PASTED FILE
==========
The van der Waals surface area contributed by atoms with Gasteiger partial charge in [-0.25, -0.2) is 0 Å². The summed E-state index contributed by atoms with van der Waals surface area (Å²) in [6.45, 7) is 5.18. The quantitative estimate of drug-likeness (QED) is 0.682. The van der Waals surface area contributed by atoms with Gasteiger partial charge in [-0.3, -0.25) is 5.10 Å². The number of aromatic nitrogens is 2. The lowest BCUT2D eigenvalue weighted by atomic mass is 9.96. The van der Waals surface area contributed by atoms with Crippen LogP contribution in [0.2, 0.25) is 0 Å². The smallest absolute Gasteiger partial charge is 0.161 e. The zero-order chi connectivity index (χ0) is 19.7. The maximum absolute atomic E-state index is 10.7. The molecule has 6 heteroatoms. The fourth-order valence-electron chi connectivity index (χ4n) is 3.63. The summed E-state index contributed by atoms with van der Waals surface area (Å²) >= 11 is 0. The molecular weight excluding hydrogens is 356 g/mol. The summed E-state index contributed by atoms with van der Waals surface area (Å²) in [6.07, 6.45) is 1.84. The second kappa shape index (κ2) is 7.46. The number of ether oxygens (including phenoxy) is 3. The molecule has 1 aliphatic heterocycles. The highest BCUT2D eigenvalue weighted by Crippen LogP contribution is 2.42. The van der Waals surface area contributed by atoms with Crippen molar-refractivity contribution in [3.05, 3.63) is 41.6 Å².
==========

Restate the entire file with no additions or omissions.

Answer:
The van der Waals surface area contributed by atoms with Gasteiger partial charge in [-0.25, -0.2) is 0 Å². The summed E-state index contributed by atoms with van der Waals surface area (Å²) in [6.45, 7) is 5.18. The quantitative estimate of drug-likeness (QED) is 0.682. The van der Waals surface area contributed by atoms with Gasteiger partial charge in [-0.3, -0.25) is 5.10 Å². The number of aromatic nitrogens is 2. The lowest BCUT2D eigenvalue weighted by atomic mass is 9.96. The van der Waals surface area contributed by atoms with Crippen LogP contribution in [0.2, 0.25) is 0 Å². The smallest absolute Gasteiger partial charge is 0.161 e. The zero-order chi connectivity index (χ0) is 19.7. The maximum absolute atomic E-state index is 10.7. The molecule has 6 heteroatoms. The fourth-order valence-electron chi connectivity index (χ4n) is 3.63. The summed E-state index contributed by atoms with van der Waals surface area (Å²) >= 11 is 0. The molecular weight excluding hydrogens is 356 g/mol. The summed E-state index contributed by atoms with van der Waals surface area (Å²) in [6.07, 6.45) is 1.84. The second kappa shape index (κ2) is 7.46. The number of ether oxygens (including phenoxy) is 3. The molecule has 1 aliphatic heterocycles. The highest BCUT2D eigenvalue weighted by Crippen LogP contribution is 2.42. The van der Waals surface area contributed by atoms with Crippen molar-refractivity contribution in [3.05, 3.63) is 41.6 Å².